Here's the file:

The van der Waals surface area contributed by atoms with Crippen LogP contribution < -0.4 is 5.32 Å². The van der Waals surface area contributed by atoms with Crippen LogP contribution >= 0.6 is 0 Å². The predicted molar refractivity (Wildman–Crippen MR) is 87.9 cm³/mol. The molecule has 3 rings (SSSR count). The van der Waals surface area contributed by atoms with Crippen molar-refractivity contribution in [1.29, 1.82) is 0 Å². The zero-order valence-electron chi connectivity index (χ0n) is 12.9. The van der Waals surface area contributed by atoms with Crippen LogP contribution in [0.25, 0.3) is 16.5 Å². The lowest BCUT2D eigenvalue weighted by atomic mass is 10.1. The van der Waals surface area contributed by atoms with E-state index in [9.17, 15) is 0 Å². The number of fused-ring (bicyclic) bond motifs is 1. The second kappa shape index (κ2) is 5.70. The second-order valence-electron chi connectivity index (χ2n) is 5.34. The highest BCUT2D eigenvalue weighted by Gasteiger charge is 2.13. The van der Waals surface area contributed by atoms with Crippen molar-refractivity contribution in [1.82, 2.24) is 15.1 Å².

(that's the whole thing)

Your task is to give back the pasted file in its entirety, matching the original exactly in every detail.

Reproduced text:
The van der Waals surface area contributed by atoms with Crippen LogP contribution < -0.4 is 5.32 Å². The van der Waals surface area contributed by atoms with Crippen LogP contribution >= 0.6 is 0 Å². The predicted molar refractivity (Wildman–Crippen MR) is 87.9 cm³/mol. The molecule has 3 rings (SSSR count). The van der Waals surface area contributed by atoms with Crippen molar-refractivity contribution in [1.29, 1.82) is 0 Å². The zero-order valence-electron chi connectivity index (χ0n) is 12.9. The van der Waals surface area contributed by atoms with Crippen LogP contribution in [0.25, 0.3) is 16.5 Å². The lowest BCUT2D eigenvalue weighted by atomic mass is 10.1. The van der Waals surface area contributed by atoms with E-state index in [9.17, 15) is 0 Å². The number of fused-ring (bicyclic) bond motifs is 1. The second kappa shape index (κ2) is 5.70. The second-order valence-electron chi connectivity index (χ2n) is 5.34. The highest BCUT2D eigenvalue weighted by Gasteiger charge is 2.13. The van der Waals surface area contributed by atoms with Crippen molar-refractivity contribution in [1.82, 2.24) is 15.1 Å².